The grand hotel at the corner of Spencer and Little Collins Street has returned to its heyday as one of the city’s most sought-after hotels, following a multi-million-dollar refurbishment last year. The Savoy Hotel on Little Collins, Melbourne was unveiled last October, under the TFE Hotels Collection brand – a portfolio of beautiful discovery hotels with a sense of story, place and purpose.
The stunning design by Woods Bagot transformed the existing Vibe Savoy Hotel Melbourne into The Savoy Hotel on Little Collins. The sophisticated address is in the heart of cosmopolitan Melbourne, with the city’s best boutiques, cool laneways and bars on its doorstep. The design has a modern and inviting appeal that pays tribute to the Art Deco era of the original Hotel Alexander built on the site in 1928.
The Savoy Hotel on Little Collins has 163 beautiful guest rooms with plush furnishings in a classic palette of dove grey, blue, white and charcoal, with full-length mirrors and custom carpet featuring period motifs. Each bathroom has white subway tiles and chequerboard black and white tiled floors, contrasting with chrome tapware that reflect the heritage elements of the building.
The sophisticated lobby evokes an inviting sense of arrival with its warm timbers, smoked mirror and brass elements complemented by luxurious soft furnishings with colourful custom rugs. The Boardroom’s rich palette of timber, leather and stone provides an elegant space ideal for a private dining experience or a business meeting. The level two restaurant has new-look interiors, playing on a spectacular 10-storey atrium, which fills the space with natural light and is complemented by magnificent chandeliers. The original ballroom is ideal for sophisticated weddings.
TFE Hotels Chairman Allan Vidor said the hotel had such a wonderful story, in its history, and in its place in the Melbourne psyche – which made it a perfect fit for the TFE Hotels Collection brand.
Woods Bagot is famous for remarkable hotels world-wide and lifestyle and commercial projects such as Sydney’s The Ivy complex and Melbourne Convention and Exhibition Centre.
Woods Bagot senior associate Sarah Alessi said, “The contemporary aesthetic of this design enhances the heritage of the building, while retaining a truth and authenticity relevant to its history. Drawing on elements of the Art Deco period, the space is bold and confident and the design detailing references that of the era.”
A LITTLE ON THE BUILDING’S HISTORY
The site on the corner of Spencer and Little Collins streets is one of Melbourne’s most significant, having first operated as a hotel in 1866, when Charles Alexander built a three-storey brick structure known as Alexander’s Family Hotel, opposite Spencer Street Station. In 1926, new owner James Richardson started construction of the first 20th-century American-style hotel in Victoria, advertising it as the first in Australia to have ensuite bathrooms and a controlled-temperature interior environment. It was designed by Leslie M. Perrott, who later designed the Chevron Hotel, built for Melbourne’s Centennial celebrations, and Hotel Australia, which became the social epicentre of Melbourne in the 1940s.
Richardson and Perrott spent five months touring the USA in 1924 for new ideas to inform the hotel design, and the usually frugal Richardson lavished £300,000 on the building and another £50,000 on furniture and fittings. The hotel's magnificent lobby, entered by a wide flight of stairs from Spencer Street and filled with light through tall windows, occupied the entire first floor. On 31 January 1928, Premier Hogan officially opened the 200-room Hotel Alexander with a formal dinner.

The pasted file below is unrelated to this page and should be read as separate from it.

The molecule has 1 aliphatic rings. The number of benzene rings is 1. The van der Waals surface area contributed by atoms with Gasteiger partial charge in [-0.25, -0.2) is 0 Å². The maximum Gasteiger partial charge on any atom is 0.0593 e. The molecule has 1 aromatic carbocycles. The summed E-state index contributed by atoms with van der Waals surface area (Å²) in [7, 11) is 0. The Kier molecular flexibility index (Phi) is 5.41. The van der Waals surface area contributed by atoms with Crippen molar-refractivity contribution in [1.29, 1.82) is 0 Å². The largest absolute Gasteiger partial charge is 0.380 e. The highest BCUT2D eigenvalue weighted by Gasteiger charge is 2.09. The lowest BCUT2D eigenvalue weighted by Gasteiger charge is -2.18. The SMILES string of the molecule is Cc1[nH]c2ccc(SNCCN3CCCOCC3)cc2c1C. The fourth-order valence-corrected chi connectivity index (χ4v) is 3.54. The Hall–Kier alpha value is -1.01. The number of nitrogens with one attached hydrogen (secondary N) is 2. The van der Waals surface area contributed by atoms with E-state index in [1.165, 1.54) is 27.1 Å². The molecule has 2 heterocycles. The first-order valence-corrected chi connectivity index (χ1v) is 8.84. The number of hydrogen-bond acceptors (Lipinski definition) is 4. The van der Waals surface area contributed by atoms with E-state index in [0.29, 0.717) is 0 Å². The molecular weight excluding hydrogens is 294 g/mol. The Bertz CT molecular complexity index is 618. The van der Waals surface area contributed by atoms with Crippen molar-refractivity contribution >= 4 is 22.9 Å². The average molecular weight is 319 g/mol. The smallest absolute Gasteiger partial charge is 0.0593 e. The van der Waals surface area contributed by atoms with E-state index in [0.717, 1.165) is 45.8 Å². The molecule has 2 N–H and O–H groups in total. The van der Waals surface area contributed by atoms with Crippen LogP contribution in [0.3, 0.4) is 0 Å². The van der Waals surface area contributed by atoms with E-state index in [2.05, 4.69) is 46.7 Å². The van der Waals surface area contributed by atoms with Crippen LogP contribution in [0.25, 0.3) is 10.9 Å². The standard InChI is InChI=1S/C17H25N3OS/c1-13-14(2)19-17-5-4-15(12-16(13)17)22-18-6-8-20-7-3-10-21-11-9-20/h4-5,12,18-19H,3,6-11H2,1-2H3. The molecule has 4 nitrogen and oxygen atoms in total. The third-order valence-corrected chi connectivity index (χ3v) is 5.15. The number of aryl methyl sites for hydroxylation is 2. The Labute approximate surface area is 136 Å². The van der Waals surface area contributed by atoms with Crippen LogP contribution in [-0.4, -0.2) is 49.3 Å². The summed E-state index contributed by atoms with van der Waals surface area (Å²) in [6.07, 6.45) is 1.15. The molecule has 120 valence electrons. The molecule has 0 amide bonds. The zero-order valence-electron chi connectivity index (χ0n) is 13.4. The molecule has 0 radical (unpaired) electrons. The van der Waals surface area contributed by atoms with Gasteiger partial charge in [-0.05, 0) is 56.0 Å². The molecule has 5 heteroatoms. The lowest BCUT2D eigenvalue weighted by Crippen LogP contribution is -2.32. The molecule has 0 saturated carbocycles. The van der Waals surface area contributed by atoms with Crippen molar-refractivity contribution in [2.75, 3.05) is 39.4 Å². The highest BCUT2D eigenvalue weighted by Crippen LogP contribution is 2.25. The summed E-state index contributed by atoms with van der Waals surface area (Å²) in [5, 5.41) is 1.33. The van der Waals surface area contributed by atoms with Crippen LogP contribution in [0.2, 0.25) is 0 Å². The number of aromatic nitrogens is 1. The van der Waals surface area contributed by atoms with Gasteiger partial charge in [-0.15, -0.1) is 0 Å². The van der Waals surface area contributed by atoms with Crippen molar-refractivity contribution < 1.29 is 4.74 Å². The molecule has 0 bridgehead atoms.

Richardson moved into a top-floor suite in the Alexander in 1948. After his death three years later, the Federal Hotel group bought the hotel for £450,000 and renamed it the Savoy-Plaza. Its Rainbow Room, and maître d', Albert Argenti, became renowned in Melbourne over the next decade, hosting a
who's who of international show business including Louis Armstrong, Nat King Cole and Ella Fitzgerald.
Several young Australians, including John Farnham, Rolf Harris and the Seekers, began their careers there. Frank Sinatra, performing at nearby Festival Hall, was a guest, as were Ava Gardner, Fred Astaire, Anthony Perkins and others during the filming of On the Beach.
The Victorian Government bought the hotel in 1974 and turned it into the Police Cadet Training Academy. In 1987 the Nauruan-owned company Spencer Investments bought it and spent $46 million restoring the Savoy Park Plaza Hotel to its former glory, reopening it in May 1991. In 2004,
TOGA Hospitality opened it as Vibe Savoy Hotel Melbourne. It continues to be operated by TFE Hotels.
ABOUT TFE HOTELS COLLECTION
TFE Hotels Collection is a portfolio of unique and beautiful discovery hotels with a sense of story, place and purpose. These are hotels hall marked by authenticity and provenance, captivating in their individual character and charm. Engaging teams deliver signature dining offerings, promising memorable experiences. With TFE Hotels Collection, from the moment you step inside, you will be captivated by the place’s charm and inspired by its stories. Each hotel lives and breathes its location, offering experiences tailored to the guest, allowing them to immerse themselves in the destination. They offer stylish restaurants and sophisticated cocktail lounges, well-equipped gyms, attentive concierges and spacious guest rooms.